Friday, 10 October 2014

Tuesday 7th October ...Mop up Chemo #1 of 3

We are home, oh how good it is to be back with all our familiar things around us. We had hit the road again last Monday for the city, its mop up chemo time. This time the thought of 3 days of chemo given 24 hours a day, including fluids and flush, were weighing heavily on Brendan. He wasn’t himself, still in pain from the operation, he had to sit in the back of the car for the 5 hour trip as he still can’t bend his knee enough to get in the front.  [it took 6 hours to get there because of end of holiday/long weekend traffic, along with the necessary stops to stretch]. His discomfort from that and anxiety about what was to come was obvious in the expletives the seat belt coped for not working properly as we set off.

organising car part swaps...still feeling good here 
Tuesday started with bloods being taken and a 10:20am meeting with Keith, the Nursing Practitioner at Lifehouse for a check-up, and then a quick trip across the road to Gloucester House to start the treatment. Before any of this could happen though Bren had to find the inner strength to get up out of bed, get to the hospital and prepare himself to be poisoned again, to make sure all the cancer cells are killed off. He was struggling.

Gloucester House is old and not very pretty compared to Lifehouse; however, the nurses are equally as brilliant and just as pretty. As Bren sat there waiting for the cannula to be inserted into his arm and treatment to start, he just looked incredibly sad with the corners of his mouth turned down unknowingly. It was hard to look at him and not cry. I wondered why something lifesaving had to be soul destroying at the same time. I hold on to the saying “this too shall pass”.

As the first lot of  toxic medicine, the nasty red chemo, was pushed through [it would take 20 minutes] I popped into the non-denominational prayer room to send out a reiki blessed request that Bren would be surrounded by only kind and gentle people and situations over the next 3 days, along with the best medical care available.

Prayers were answered when he was transferred upstairs and there were three nurses on shift over the 4 days he would be there, that had nursed him before over the duration of his operation and treatments, along with new girls that were just  amazingly friendly, competent and kind. And John Pearson was in the bed next to him, the most beautiful man with the most beautiful voice I have heard. I’m not sure if it made any difference to Bren, but it did to me knowing I was leaving him each night with familiar faces.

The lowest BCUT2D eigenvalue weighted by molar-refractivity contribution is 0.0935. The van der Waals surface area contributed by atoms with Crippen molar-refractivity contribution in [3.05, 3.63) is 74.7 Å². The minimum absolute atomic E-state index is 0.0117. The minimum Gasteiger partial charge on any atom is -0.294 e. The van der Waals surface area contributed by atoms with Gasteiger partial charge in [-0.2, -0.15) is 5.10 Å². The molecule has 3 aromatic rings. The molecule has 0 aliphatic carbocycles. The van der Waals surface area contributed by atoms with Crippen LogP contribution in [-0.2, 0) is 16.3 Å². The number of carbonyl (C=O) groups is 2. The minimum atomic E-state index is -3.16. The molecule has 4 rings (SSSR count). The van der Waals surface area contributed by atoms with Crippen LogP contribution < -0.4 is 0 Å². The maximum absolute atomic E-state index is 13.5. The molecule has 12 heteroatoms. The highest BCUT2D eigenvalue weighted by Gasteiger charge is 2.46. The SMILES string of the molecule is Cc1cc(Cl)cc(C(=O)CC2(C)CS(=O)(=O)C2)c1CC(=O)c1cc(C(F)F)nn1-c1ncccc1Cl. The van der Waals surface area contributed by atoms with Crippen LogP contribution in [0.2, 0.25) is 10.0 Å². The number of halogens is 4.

The first days of treatment went well, with Bren tolerating the new chemo comfortably and him maintaining his appetite, which had both of us feeling good about the changes. By the end of the last day though, yesterday, the crappiness had started to set in. By the time he was discharged and in the car heading home, it was 4.00pm. Then by the time we got out of the city onto the freeway it was 5:30ish. Stopping as we needed to, by the time we got home it was 9:30pm. It was a most horrible trip, and I don’t know how Brendan got through it. It was about 4:30am this morning that the vomiting started, this is new, it didn’t occur with the previous 3 rounds. As he violently wretched bright orange, toxic bile into a bucket, it struck me that there was no smell, maybe the chemo kills the smell too.

This round of chemo medicine has been different from the last 3 in many ways but in the end it was awful just like the last and is really messing with Brens resolve. The hopelessness of how he seems to feel in the grips of the full dose brings him to the edge of despair.  With no answers to how to make him comfortable or what he needs, I feel hopeless in my ability to help. All I can do is be there, hold him, give him space, give him massages, give him Reiki [ at least with the reiki sleep usually follows quickly and he rests.] And give him love, lot’s love, while repeating over and over in my head…this too shall pass. 

One down .. 2 to go. he's nearly there!

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